Wednesday, March 31, 2010

What Others Say About Wayne Horvitz

As we continue to go in-depth on the guests on the new King Sunny Ade album, we realize we could tell you all kinds of things, but one of the most telling ways to show you how great these guests are is to show you what others say about them!


 Joe Hill, 16 Actions for Orchestra, Voice and Soloist

“Joe Hill” is, in fact, a ravishingly beautiful work…

Paul de Barros  Seattle Times


Somehow, always, they resist the postmodern temptation to be too smart and too cute: they're not trying to impress you with how much they can reference.  These 14 pieces - including a few free improvisations, a traditional, a standard, and a Wayne Shorter tune - are mostly contemplative originals; one is particular, Ms. Holcomb's long form piece, " Before the Comet Comes," is staggeringly beautiful.
Ben Ratliff, New York Times

One of my favorite discs of 2004, Solos (Songlines), teems with solo piano pieces by Horvitz and Robin Holcomb that breathtakingly fuse the hermetic, astringent squiggles of Schoenberg's piano music with the lonesome sound of Shaker hymns.
Chris DeLaurenti, The Stranger (Seattle)

they play like composers, giving every stroke a clear intent, informed by the tension and release of subtle harmonic and dynamic shifts.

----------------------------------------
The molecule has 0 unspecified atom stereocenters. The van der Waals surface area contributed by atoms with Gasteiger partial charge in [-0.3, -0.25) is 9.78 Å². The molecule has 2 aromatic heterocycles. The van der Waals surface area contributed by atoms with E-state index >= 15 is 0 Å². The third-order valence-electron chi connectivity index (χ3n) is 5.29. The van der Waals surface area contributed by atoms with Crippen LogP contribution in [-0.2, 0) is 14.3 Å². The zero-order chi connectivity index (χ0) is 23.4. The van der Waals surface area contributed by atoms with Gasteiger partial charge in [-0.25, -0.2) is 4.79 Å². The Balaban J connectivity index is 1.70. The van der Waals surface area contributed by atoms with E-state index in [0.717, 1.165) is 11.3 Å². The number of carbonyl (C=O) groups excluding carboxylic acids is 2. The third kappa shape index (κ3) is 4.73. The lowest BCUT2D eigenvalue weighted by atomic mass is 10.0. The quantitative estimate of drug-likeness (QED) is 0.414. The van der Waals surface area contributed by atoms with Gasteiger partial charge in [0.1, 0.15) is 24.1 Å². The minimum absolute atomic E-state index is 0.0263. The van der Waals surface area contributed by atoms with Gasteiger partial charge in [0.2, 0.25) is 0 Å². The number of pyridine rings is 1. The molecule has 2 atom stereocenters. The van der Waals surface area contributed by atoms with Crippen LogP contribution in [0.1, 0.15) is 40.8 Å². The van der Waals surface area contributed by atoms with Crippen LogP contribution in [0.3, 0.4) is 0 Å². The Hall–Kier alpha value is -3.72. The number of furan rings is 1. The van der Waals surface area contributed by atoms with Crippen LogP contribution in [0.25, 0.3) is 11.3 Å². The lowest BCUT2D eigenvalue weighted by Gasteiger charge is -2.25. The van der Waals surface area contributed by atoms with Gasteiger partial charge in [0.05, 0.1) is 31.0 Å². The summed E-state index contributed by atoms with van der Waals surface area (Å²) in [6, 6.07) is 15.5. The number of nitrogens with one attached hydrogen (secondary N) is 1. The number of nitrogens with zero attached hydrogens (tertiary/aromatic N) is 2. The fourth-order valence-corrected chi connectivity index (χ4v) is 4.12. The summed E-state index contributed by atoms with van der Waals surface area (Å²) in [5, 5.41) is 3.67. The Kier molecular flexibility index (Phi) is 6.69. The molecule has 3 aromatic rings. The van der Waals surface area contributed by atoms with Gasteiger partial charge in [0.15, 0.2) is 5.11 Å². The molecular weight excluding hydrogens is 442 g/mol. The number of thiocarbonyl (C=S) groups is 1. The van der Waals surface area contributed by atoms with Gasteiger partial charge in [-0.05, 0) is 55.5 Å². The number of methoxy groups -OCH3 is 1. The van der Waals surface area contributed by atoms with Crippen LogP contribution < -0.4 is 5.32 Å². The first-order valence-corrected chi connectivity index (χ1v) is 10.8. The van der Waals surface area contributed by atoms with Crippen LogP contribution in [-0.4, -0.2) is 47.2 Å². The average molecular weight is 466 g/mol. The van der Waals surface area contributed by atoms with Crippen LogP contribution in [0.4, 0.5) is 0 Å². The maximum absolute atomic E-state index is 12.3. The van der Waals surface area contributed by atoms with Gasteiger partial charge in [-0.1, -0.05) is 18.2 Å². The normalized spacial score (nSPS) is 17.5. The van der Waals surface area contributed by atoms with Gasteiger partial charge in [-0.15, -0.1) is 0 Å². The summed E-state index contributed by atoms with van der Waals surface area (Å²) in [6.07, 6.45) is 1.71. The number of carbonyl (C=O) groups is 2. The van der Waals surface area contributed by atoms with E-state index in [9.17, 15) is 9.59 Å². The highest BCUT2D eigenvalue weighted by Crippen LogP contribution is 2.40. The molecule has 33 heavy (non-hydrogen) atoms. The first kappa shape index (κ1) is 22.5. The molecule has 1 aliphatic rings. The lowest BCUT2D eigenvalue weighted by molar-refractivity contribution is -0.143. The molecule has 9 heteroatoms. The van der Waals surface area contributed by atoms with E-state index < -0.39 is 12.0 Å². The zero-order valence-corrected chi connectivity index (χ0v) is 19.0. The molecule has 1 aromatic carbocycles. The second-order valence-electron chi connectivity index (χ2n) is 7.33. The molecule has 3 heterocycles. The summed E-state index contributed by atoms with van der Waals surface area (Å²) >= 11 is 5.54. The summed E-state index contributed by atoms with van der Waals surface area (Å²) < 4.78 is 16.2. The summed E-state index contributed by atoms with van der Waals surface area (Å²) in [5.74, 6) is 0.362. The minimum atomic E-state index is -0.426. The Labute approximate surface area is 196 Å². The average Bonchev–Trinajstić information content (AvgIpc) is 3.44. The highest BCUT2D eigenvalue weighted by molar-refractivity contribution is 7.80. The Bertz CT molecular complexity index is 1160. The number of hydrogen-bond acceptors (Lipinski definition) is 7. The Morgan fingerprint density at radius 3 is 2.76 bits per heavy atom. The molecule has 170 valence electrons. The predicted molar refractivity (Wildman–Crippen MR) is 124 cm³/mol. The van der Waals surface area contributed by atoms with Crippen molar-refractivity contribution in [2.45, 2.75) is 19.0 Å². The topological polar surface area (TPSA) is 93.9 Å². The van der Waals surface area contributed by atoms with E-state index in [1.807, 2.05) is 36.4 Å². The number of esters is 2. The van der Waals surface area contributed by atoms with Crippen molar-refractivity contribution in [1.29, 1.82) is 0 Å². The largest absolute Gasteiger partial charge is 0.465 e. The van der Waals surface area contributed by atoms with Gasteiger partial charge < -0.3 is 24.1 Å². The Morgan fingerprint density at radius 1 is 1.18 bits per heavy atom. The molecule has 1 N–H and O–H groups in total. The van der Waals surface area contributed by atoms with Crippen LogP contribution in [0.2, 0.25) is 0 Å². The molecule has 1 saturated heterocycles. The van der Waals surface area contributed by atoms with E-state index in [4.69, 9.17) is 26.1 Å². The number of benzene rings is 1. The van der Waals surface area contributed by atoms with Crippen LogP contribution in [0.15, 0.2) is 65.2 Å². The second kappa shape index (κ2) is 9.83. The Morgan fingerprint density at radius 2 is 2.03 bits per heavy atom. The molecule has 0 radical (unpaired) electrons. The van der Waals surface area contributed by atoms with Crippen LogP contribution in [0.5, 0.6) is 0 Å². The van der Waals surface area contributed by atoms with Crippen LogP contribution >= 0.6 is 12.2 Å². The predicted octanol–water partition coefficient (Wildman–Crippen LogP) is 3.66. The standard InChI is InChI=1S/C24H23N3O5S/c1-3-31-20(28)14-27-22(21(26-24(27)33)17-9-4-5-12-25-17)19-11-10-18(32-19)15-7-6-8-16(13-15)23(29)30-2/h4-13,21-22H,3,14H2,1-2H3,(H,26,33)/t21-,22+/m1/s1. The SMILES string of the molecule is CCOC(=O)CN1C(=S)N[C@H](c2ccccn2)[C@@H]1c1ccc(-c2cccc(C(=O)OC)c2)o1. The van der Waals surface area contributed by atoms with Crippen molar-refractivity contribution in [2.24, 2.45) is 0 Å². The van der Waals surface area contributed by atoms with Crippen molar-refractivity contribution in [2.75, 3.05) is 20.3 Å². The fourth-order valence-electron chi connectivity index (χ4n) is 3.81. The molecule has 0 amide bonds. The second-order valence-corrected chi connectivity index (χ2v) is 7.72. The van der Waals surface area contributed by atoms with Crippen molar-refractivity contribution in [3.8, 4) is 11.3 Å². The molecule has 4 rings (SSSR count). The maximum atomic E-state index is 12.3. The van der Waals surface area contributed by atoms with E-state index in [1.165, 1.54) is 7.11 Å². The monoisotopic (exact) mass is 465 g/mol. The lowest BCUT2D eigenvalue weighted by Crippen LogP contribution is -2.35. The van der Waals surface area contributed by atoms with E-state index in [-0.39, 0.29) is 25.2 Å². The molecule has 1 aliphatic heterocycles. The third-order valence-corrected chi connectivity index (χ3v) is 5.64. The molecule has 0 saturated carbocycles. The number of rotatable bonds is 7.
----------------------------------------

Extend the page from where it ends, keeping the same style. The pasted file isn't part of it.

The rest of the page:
Jazziz like "Tired," with its' bittersweet and subtly melancholic feeling, are particularly compelling because one can feel Holcomb's more skewed approach subtly infect Horvitz's playing, while its clearer roots in the blues distinguish it as a Horvitz piece.
John Kelman, All About

Wayne Horvitz and Robin Holcomb - the legendary husband-and-wife team that has had such an impact on extemporaneous music since the early '80s - take turns improvising on this hour-long solo piano recording.... The music is generally sparse and contemplative, but not *too* sparse and contemplative.  It's a relaxed listen that touches on free jazz, polytonal hymnsong, traditional jazz (there's a nice version of "Stars Fell On Alabama",) and postmodern classicism, without really being any of those.
Carl Lumma, Keyboard Magazine

Simplicity of means doesn’t mean simple-minded.  Married pianists/composers Robin Holcomb and Wayne Horvitz shared a solo-piano album, Solos (Songlines), alternating tracks, mixing covers and originals, spontaneous improvisations and through-composed pieces, Holcomb favoring ambiguous tonalities and chord-cluster rumblings and Horvitz leaning toward blues and Wayne Shorter.  The complementary styles make for overall unity and perfect sequencing.
Jon Garelick, Boston Phoenix, December 24, 2004


It's easy to tell how the pieces on Mylab (Terminus) began: as vamps and loops for jamming in the studio.  Yet it's impossible to guess where they’ll end up.   Mylab's core duo, the keyboardist Wayne Horvitz and the drummer Tucker Martine, refuse to settle into their own grooves; they add unlikely overdubs, dissolve the track's foundations and flesh out musical connotations from country fiddle to big-band saxophones.  Every free association yields a new treat.